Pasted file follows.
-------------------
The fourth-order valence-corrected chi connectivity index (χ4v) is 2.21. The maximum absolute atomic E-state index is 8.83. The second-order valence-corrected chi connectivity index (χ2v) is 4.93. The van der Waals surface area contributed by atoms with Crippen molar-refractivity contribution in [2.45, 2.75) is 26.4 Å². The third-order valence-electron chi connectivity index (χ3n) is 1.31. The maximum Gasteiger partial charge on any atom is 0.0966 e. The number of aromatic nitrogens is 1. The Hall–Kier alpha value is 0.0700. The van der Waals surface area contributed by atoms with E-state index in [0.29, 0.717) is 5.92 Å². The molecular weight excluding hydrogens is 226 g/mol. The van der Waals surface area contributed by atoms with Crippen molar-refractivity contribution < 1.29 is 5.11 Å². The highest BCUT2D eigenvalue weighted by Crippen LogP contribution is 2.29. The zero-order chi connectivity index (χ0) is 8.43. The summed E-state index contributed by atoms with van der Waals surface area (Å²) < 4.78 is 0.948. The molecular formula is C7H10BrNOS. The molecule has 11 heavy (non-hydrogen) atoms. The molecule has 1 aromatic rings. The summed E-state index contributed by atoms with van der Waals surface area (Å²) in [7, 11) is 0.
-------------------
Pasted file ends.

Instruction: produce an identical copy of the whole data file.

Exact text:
The fourth-order valence-corrected chi connectivity index (χ4v) is 2.21. The maximum absolute atomic E-state index is 8.83. The second-order valence-corrected chi connectivity index (χ2v) is 4.93. The van der Waals surface area contributed by atoms with Crippen molar-refractivity contribution in [2.45, 2.75) is 26.4 Å². The third-order valence-electron chi connectivity index (χ3n) is 1.31. The maximum Gasteiger partial charge on any atom is 0.0966 e. The number of aromatic nitrogens is 1. The Hall–Kier alpha value is 0.0700. The van der Waals surface area contributed by atoms with E-state index in [0.29, 0.717) is 5.92 Å². The molecular weight excluding hydrogens is 226 g/mol. The van der Waals surface area contributed by atoms with Crippen molar-refractivity contribution < 1.29 is 5.11 Å². The highest BCUT2D eigenvalue weighted by Crippen LogP contribution is 2.29. The zero-order chi connectivity index (χ0) is 8.43. The summed E-state index contributed by atoms with van der Waals surface area (Å²) < 4.78 is 0.948. The molecular formula is C7H10BrNOS. The molecule has 11 heavy (non-hydrogen) atoms. The molecule has 1 aromatic rings. The summed E-state index contributed by atoms with van der Waals surface area (Å²) in [7, 11) is 0.